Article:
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Why Buying NetApp Inc. (NTAP) Now Makes Sense

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Over the past three months, shares of NetApp Inc. (NASDAQ:NTAP) are up almost 40% since reaching a low of $26.26. Ordinarily, this would imply that new investors are late to the party. However, despite this gain, the stock is down 13% over the past 12 months. While NetApp is still a dominant force in the realm of data storage — aka big data — there are increasing concerns that the company can’t ever overtake rival EMC Corporation (NYSE:EMC). But it doesn’t have to. The market has proven that it can support more than one leader. And after a solid Q3 report, there are signs that NetApp is poised for more gains.

NetApp Inc.Netting out a solid third quarter
Considering what has been a broadly soft earnings season for tech, NetApp investors weren’t expecting much, especially given International Business Machines Corp. (NYSE:IBM)‘s roughly 1% revenue decline. But NetApp delivered the goods. Revenue arrived 4% higher year over year and 6% sequentially. These are not breathtaking numbers, but sales showed good acceleration from Q2’s 2% growth. Product revenue was down slightly by 18 basis points, but advanced 6.5% from the prior quarter.

As expected, U.S. public sector revenue was down from the prior quarter, but was up 14% year over year. Likewise, branded revenue advanced 8%. Although this was not stated by management, it looks as if the growth in branded revenue inhibited the progress of product revenue. Regardless, the net effect is still the same; no reason to raise eyebrows. But it will nonetheless be encouraging if NetApp can reverse the trend in the fourth quarter.

There were some mixed results on the operating side. Although non-GAAP gross margin of 60.4% was consistent with management’s prior guidance, 53.1% posted in product gross margin was softer sequentially. Management attributed this to a shift in customer mix. Meanwhile, service gross margin advanced 1% sequentially, helped by lower costs. Operating income was impressive, up 8% year over year and 25% sequentially.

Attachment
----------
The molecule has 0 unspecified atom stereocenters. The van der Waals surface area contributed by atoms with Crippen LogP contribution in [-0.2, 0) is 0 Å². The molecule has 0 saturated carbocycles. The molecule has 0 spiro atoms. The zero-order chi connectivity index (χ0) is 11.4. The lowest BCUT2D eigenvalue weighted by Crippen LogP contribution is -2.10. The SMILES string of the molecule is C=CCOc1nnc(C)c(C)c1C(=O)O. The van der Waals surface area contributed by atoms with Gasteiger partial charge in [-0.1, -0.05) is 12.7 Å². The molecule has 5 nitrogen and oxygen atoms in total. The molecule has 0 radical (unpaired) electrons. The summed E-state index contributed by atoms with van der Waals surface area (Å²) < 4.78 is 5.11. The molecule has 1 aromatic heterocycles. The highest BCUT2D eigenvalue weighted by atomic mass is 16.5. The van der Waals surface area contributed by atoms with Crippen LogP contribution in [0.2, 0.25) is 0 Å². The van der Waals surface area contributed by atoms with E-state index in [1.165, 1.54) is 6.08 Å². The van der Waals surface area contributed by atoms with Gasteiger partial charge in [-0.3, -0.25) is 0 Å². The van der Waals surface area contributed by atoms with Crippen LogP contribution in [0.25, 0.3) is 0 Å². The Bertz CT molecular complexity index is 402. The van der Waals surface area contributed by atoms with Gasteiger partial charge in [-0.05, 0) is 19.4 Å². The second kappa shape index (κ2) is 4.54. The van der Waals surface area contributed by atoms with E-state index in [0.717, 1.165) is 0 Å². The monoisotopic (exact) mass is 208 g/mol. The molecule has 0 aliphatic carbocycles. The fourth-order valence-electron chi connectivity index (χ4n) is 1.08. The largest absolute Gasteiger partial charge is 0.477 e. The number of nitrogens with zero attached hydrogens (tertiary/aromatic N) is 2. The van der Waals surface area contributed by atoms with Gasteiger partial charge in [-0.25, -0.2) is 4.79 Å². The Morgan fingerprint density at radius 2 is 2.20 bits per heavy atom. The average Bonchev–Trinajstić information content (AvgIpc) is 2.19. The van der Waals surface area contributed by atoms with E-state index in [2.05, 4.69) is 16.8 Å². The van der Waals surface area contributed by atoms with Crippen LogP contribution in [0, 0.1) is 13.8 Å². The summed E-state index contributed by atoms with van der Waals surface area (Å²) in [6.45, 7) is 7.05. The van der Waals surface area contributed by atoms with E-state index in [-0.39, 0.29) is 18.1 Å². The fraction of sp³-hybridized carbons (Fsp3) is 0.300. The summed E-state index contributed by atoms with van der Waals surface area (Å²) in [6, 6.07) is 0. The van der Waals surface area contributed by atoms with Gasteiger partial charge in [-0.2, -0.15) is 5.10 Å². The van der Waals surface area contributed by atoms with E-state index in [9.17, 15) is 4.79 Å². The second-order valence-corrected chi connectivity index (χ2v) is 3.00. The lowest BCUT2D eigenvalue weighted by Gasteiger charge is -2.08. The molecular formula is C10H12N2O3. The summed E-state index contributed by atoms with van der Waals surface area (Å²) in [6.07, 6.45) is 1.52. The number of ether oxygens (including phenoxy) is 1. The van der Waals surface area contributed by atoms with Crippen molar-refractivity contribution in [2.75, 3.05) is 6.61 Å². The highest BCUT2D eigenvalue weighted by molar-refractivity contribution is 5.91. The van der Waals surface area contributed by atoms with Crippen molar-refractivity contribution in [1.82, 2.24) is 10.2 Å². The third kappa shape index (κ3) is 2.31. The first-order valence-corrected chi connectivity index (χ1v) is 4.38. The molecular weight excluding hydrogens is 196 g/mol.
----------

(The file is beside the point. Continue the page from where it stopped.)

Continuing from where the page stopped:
Need more “attack” and less “preserve”
It was clear that the company showed a focus on profitability and, in particular, cost management. To that end, operating margins of 17.1% arrived better than management expected, helped by a drop in operating expenses. While NetApp deserves credit for this, I do wonder how long can it keep costs down and still work to grow market share. While IBM is showing some signs of struggle, there will be a point when enterprise spending recovers. And NetApp needs to prepare for attack mode.

The company will need to distinguish itself — if not from EMC, certainly from IBM. I think management understands the opportunities that lie ahead. However, NetApp guided a bit conservatively. Fourth-quarter revenue is expected to arrive between $1.7 billion to $1.8 billion. This presumes roughly 7% sequential growth and 3% year-over-year growth. Although competition plays a major role in this outlook, investors should expect NetApp to be an outperformer going forward.

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